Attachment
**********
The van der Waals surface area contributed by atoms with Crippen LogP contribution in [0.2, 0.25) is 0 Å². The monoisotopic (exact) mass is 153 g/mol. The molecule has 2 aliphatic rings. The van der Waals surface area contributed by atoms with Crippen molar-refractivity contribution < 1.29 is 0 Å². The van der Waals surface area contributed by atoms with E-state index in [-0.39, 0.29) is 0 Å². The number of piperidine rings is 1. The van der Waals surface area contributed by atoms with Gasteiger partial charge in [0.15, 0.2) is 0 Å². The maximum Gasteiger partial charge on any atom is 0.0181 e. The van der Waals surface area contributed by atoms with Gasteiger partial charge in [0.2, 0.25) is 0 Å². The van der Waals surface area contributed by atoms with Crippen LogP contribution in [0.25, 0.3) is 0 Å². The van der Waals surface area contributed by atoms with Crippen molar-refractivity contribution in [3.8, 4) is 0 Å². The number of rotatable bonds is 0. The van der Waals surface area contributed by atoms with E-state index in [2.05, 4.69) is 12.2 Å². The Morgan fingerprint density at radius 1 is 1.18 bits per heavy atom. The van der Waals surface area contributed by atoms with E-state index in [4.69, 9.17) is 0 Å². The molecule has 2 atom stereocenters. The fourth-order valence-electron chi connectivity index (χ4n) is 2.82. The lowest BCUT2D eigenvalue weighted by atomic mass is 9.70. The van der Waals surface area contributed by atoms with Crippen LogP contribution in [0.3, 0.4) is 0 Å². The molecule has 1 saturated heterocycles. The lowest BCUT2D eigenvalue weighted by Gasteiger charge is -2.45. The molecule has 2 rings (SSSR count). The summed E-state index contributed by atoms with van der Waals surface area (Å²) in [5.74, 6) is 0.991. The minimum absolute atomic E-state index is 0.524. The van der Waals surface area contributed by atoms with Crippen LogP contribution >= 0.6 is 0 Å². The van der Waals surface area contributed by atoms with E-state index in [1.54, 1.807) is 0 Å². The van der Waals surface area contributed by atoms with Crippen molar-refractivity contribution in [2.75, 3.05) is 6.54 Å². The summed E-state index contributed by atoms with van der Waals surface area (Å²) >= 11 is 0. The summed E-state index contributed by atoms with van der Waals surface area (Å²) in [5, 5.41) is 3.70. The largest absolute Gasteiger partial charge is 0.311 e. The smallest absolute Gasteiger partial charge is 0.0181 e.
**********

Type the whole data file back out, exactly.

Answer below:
The van der Waals surface area contributed by atoms with Crippen LogP contribution in [0.2, 0.25) is 0 Å². The monoisotopic (exact) mass is 153 g/mol. The molecule has 2 aliphatic rings. The van der Waals surface area contributed by atoms with Crippen molar-refractivity contribution < 1.29 is 0 Å². The van der Waals surface area contributed by atoms with E-state index in [-0.39, 0.29) is 0 Å². The number of piperidine rings is 1. The van der Waals surface area contributed by atoms with Gasteiger partial charge in [0.15, 0.2) is 0 Å². The maximum Gasteiger partial charge on any atom is 0.0181 e. The van der Waals surface area contributed by atoms with Gasteiger partial charge in [0.2, 0.25) is 0 Å². The van der Waals surface area contributed by atoms with Crippen LogP contribution in [0.25, 0.3) is 0 Å². The van der Waals surface area contributed by atoms with Crippen molar-refractivity contribution in [3.8, 4) is 0 Å². The number of rotatable bonds is 0. The van der Waals surface area contributed by atoms with E-state index in [2.05, 4.69) is 12.2 Å². The Morgan fingerprint density at radius 1 is 1.18 bits per heavy atom. The van der Waals surface area contributed by atoms with E-state index in [4.69, 9.17) is 0 Å². The molecule has 2 atom stereocenters. The fourth-order valence-electron chi connectivity index (χ4n) is 2.82. The lowest BCUT2D eigenvalue weighted by atomic mass is 9.70. The van der Waals surface area contributed by atoms with Crippen LogP contribution in [0.3, 0.4) is 0 Å². The molecule has 1 saturated heterocycles. The lowest BCUT2D eigenvalue weighted by Gasteiger charge is -2.45. The molecule has 2 rings (SSSR count). The summed E-state index contributed by atoms with van der Waals surface area (Å²) in [5.74, 6) is 0.991. The minimum absolute atomic E-state index is 0.524. The van der Waals surface area contributed by atoms with Crippen LogP contribution >= 0.6 is 0 Å². The van der Waals surface area contributed by atoms with E-state index in [1.54, 1.807) is 0 Å². The van der Waals surface area contributed by atoms with Crippen molar-refractivity contribution in [2.75, 3.05) is 6.54 Å². The summed E-state index contributed by atoms with van der Waals surface area (Å²) >= 11 is 0. The summed E-state index contributed by atoms with van der Waals surface area (Å²) in [5, 5.41) is 3.70. The largest absolute Gasteiger partial charge is 0.311 e. The smallest absolute Gasteiger partial charge is 0.0181 e.